Companion plant

Parsley is widely used as a companion plant in gardens. Like many other members of the carrot family (umbellifers), it attracts predatory insects, including wasps and predatory flies to gardens, which then tend to protect plants nearby. For example, they are especially useful for protecting tomato plants as the wasps that kill tomato hornworms also eat nectar from parsley.[citation needed] It offers protection even in its first year as the strong scent of the parsley leaves appear to mingle with the tomato scent and confuses the search algorithm of the tomato moth.[citation needed]

Culinary use

Parsley is widely used in Middle Eastern, European, and American cooking. Curly leaf parsley is often used as a garnish. In modern cooking, parsley is used for its leaf in much the same way as coriander (also known as Chinese parsley or cilantro), although parsley is perceived to have a milder taste. In central and eastern Europe and in western Asia, many dishes are served with fresh green chopped parsley sprinkled on top. Green parsley is often used as a garnish, with potato dishes (boiled buttered potatoes or mashed potato), with rice dishes (risotto or pilaf), with fish, fried chicken, lamb or goose, steaks, meat or vegetable stews (like beef bourguignon, goulash or chicken paprikash).[11]
In southern and central Europe, parsley is part of bouquet garni, a bundle of fresh herbs used as an ingredient in stocks, soups, and sauces. Freshly chopped green parsley is used as a topping for soups like chicken soup, green salads or salads like Salade Olivier, on open sandwiches with cold cuts or pâtés. Parsley is a key ingredient in several western Asian salads, e.g., tabbouleh (the national dish of Lebanon, also called terchots by Armenians from Van, historic Armenia). Persillade is a mixture of chopped garlic and chopped parsley used in French cuisine. Gremolata is a traditional accompaniment to the Italian veal stew, ossobuco alla milanese, a mixture of parsley, garlic, and lemon zest. Parsley is the most abundantly used herbs in Spanish cuisine. Its preferred uses are in paste and dressing.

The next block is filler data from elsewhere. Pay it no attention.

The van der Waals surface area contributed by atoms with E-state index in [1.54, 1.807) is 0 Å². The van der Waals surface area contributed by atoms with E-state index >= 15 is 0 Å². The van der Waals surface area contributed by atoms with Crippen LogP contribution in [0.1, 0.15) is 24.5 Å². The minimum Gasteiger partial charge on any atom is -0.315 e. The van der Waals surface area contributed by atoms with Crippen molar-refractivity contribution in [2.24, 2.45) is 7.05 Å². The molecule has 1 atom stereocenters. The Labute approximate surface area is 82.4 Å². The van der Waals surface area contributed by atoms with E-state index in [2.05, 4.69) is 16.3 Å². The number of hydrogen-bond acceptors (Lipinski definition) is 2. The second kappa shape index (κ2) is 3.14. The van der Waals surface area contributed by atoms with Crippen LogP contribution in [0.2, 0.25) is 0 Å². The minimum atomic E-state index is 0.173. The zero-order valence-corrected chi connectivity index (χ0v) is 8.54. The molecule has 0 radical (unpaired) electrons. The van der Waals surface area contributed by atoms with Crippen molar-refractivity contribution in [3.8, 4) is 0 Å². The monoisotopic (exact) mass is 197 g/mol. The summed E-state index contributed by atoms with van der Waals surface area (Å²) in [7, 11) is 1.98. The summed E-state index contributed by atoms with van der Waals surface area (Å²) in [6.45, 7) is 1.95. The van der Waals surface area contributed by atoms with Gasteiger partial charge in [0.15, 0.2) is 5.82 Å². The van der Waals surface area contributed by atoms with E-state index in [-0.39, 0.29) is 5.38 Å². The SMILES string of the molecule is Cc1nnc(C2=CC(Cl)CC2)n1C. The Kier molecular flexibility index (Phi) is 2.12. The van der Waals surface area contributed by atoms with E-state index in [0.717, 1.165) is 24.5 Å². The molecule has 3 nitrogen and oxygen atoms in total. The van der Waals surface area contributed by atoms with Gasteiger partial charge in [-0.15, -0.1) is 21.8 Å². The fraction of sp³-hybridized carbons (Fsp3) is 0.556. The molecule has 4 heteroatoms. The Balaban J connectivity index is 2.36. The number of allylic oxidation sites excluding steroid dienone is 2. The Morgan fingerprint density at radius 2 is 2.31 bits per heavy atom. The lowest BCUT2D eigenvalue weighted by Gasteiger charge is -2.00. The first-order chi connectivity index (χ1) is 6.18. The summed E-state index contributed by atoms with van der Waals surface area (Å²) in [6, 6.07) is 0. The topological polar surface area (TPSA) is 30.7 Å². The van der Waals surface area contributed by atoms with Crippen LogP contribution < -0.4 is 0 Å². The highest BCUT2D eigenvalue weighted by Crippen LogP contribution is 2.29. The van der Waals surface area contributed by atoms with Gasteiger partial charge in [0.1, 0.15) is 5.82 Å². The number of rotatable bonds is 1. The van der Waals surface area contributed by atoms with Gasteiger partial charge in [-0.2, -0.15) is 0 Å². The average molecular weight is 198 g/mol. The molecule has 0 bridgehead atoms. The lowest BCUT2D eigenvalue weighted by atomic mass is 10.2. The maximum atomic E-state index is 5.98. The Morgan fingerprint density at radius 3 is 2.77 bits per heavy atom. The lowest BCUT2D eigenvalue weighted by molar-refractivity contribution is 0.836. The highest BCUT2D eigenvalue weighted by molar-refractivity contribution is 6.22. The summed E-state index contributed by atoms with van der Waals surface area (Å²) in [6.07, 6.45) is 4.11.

Root parsley is very common in central and eastern European cuisines, where it is used as a soup vegetable in many soups and in meat or vegetable stews and casseroles.

Medicinal uses

  • Parsley tea may be used as an enema.
  • Chinese and German herbologists recommend parsley tea to help control high blood pressure.[citation needed]
  • It is often used as an emmenagogue.
  • Parsley also appears to increase diuresis by inhibiting the Na+/K+-ATPase pump in the kidney, thereby enhancing sodium and water excretion while increasing potassium re absorption.[12] It is also valued as an aquaretic.[citation needed]
  • When crushed and rubbed on the skin, parsley is said[13] to reduce itching of mosquito bites.
  • It is commonly believed[by whom?] that when chewed, parsley can freshen bad breath, especially from eating garlic. However, some people regard this as a myth; it is no more effective than chewing any other substance (such as chewing gum).[14]
  • The essential oil apiole found in all parts of parsley are a proven kidney stimulant.[citation needed]
  • Parsley appears to enhance the body's absorption of manganese, which is important to help build bone. The absorption appears to be especially enhanced when parsley is eaten in conjunction with copper and zinc rich foods such as shellfish and whole grains.[citation needed]

Health risks

  • Parsley should not be consumed in excess by pregnant women. It is safe in normal food quantities, but large amounts can have uterotonic effects.[15]
  • Parsley contains small amounts of oxalic acid, capable of causing kidney stones, though the exact quantities are disputed.[16][17]
  • Parsley seeds contain a high level of apiole oil and are a diuretic.


The word parsley is a merger of the Old English petersilie (which is identical to the contemporary German word for parsley: Petersilie) and the Old French peresil, both derived from Middle Latin petrosilium, from Latin petroselinum,[18] the latinisation of the the Greek πετροσέλινον (petroselinon), "rock-parsley",[19] from πέτρα (petra), "rock, stone",[20] + σέλινον (selinon), "parsley".[21][22] The earliest attested form of the word selinon is the Mycenaean Greek se-ri-no, written in Linear B syllabic script.[23]
The species authorship is commonly cited as Petroselinum crispum (Mill.) Nyman ex A.W.Hill, [2][3] a combination published in 1925, but the same name was used earlier (1866) by Fuss, making (Mill.) Fuss the correct author citation.[24]